Recently we have witnessed the birth of gravitational-wave astronomy, as gravitational waves were directly observed for the first time. Subsequently, gravitational waves due to binary neutron star merger were detected along with associated electromagnetic events, opening a new era of multi-messenger astronomy.
The field of high energy physics has arguably seen little progress in comparison. Indeed, the final piece of the Standard Model (SM), the Higgs boson, has been discovered in 2012. There is, however, no other trace of new particles at the LHC, which is promised by many theories arguing that the Higgs mass is “natural”. This drives beyond-the-SM (BSM) enthusiasts like me to near depression.
That no new particle has been discovered (so far) may imply that we are looking in the wrong direction for probing new physics. Instead of searching for new particles directly, alternate approaches are cried out for. Indeed, when life gives us the Higgs, we should figure out ways to search for BSM physics using the Higgs. One way of finding traces of new particles is by making measurements of the Higgs couplings. This is because the Higgs couplings could be significantly affected by the existence of new particles/physics. In fact, it is almost guaranteed that the “naturalness” problem mentioned above could be illuminated by measuring the Higgs couplings.
Since there is no sign of new physics, it is likely that there is a gap in energy scale between the SM and new physics. The presence of BSM, however, can then be parametrized with a set of higher dimensional operators, even without knowing the details of the BSM model. Of particular interest are those related to gluon fusion, the main mechanism of Higgs production at the LHC (taken from here):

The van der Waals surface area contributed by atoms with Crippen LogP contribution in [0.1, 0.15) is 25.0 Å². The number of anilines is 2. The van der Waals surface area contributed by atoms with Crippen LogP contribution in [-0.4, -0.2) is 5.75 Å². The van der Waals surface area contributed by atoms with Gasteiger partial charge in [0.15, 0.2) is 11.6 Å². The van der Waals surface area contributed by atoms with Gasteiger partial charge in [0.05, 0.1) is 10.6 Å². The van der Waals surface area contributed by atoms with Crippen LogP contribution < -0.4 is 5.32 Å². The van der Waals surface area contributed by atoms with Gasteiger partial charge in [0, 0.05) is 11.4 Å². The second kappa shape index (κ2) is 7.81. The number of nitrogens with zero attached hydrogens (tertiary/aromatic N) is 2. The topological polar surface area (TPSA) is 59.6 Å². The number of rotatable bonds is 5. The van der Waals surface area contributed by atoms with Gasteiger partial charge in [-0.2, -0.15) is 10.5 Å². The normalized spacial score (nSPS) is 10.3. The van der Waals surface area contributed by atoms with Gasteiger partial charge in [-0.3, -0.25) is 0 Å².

One way (which is of particular interest to this network) of studying these operators is via Higgs pair production at the LHC. The figure below (taken from here) shows Feynman diagrams of double Higgs production in the SM, as well as those induced by the effective operators. Work Packages 1 (focusing on Higgs pair production) and 2 (focusing on new physics searches) of this network are particularly relevant to this research direction. Last but not least, LHC Higgs measurement emerges also as an unprecedented opportunity for applying novel multivariate techniques to analyzing data.
The results from the LHC are not very encouraging so far. The current situation mirrors the pre-LHC era: there was no direct evidence of “new” physics, i.e. the Higgs, at the Large Electron Positron Collider (LEP) or Tevatron (the top quark was discovered nevertheless) during the 90s However, electroweak measurements had been able to constrain the mass of the Higgs boson indirectly to less than 161 GeV. Perhaps we will encounter such a situation again, where no new particles can be found and Higgs measurements will play an important role, but let us wait and see what future runs of the LHC tell us.